So the French are right after all! The more things change, the more they are the same! And our Bumiputra brothers ( No! not those of the new Khir Toyo type immigrant ) springing from the soil that was inhabited, pervaded and patronized by their  collective ancestral spirits, the “Nak Ta”, are reluctant to accept that many generations of Chinese and Indians now lay buried in this land. And many more will be buried here but these ancestral spirits will never be “Nak Ta-ed”.But why?
Perhaps “Nak Ta-fication” is a process similar to beatification in Catholicism-- a long, painstaking and cumbersome process which will no doubt include showing proof of a miracle or something close to it. Like showing how, as if by a miracle, Chinese and  Indian genes are changed into Malay DNA!
Till then it is comforting to know worship of ancestral spirits is alive, well and powerful. And  now we know where and how it all began!
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1 comment:

  1. hi...

    agreed; pls ban belly dancing too! it is not christian dance neither a muslim dance but...luciferian dance!

    regarding "bumiputra"; in the history of malaya, through early settlers who came to malaya, eg portuguese,dutch, early hindus (parameswara was a hindu)...gave birth to the many words that later beecame "bahasa melayu", ...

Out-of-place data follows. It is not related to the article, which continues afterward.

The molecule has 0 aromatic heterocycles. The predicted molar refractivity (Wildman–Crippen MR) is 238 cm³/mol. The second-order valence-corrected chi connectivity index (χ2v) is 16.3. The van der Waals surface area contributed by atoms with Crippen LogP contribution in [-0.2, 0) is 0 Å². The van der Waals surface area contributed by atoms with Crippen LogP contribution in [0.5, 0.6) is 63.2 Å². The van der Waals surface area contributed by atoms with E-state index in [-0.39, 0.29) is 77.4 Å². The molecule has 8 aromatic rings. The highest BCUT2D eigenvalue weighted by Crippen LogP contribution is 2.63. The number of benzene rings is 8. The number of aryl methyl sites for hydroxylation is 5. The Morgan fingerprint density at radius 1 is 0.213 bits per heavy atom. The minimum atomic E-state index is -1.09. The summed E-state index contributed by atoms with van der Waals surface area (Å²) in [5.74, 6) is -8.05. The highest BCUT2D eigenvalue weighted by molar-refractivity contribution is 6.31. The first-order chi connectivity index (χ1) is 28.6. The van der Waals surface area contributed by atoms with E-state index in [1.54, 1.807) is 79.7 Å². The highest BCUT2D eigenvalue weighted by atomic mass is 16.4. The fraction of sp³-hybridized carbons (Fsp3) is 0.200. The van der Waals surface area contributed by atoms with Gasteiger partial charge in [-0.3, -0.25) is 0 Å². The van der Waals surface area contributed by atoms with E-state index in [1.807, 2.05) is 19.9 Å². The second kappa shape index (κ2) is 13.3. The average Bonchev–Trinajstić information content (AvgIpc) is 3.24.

and we all know the early hindus spoke more in sanskrit....dont forget a lot of sanskriti rituals and customs were adopted....then later became the norm for the malays even after islam/muslim came to spread the religion.

    eg of sanskrit customs adopted; the "sembah" of agong (it's actually unislamic, Muslims can only "sembah" to God, not humans or any oth being!), the adorning of yellow attire in royal ceremonies....the "bersanding"... to name a few

    eg of words (correct me if i am wrong coz i learned this a long time ago!!):

    meja is actually portuguese (or dutch)
    dewan is sanskrit; but in sanskrit or hindi its pronounced "divaan"

    bumi is sanskrit (even still used in hindi)but pronounced as "bhoomi"

    and putra also sanskrit is actually pronounced as putr...

    i think kerusi is eithr portuguese or sanskrit coz in hindi it is called "kursi" perhaps its purely innocence to use this concept of bumiputra in malaysia to privelege the "locals" who were dprived during colonial days...look in2 history; how the british divided and ruled the country; divide the diffrnt races, giving privilege to a few and villifying oth races....

    the ctry actually belonged to the locla "malays" but core businesses were given to their chosen/prefered race and thus giving thm economic power....tht economic power is still present&controlled by that one race today....

    something had to be done to protect that local race from him the rights n privelege was robbed...and perhaps at tht time the leaders coined the term bumiputra.....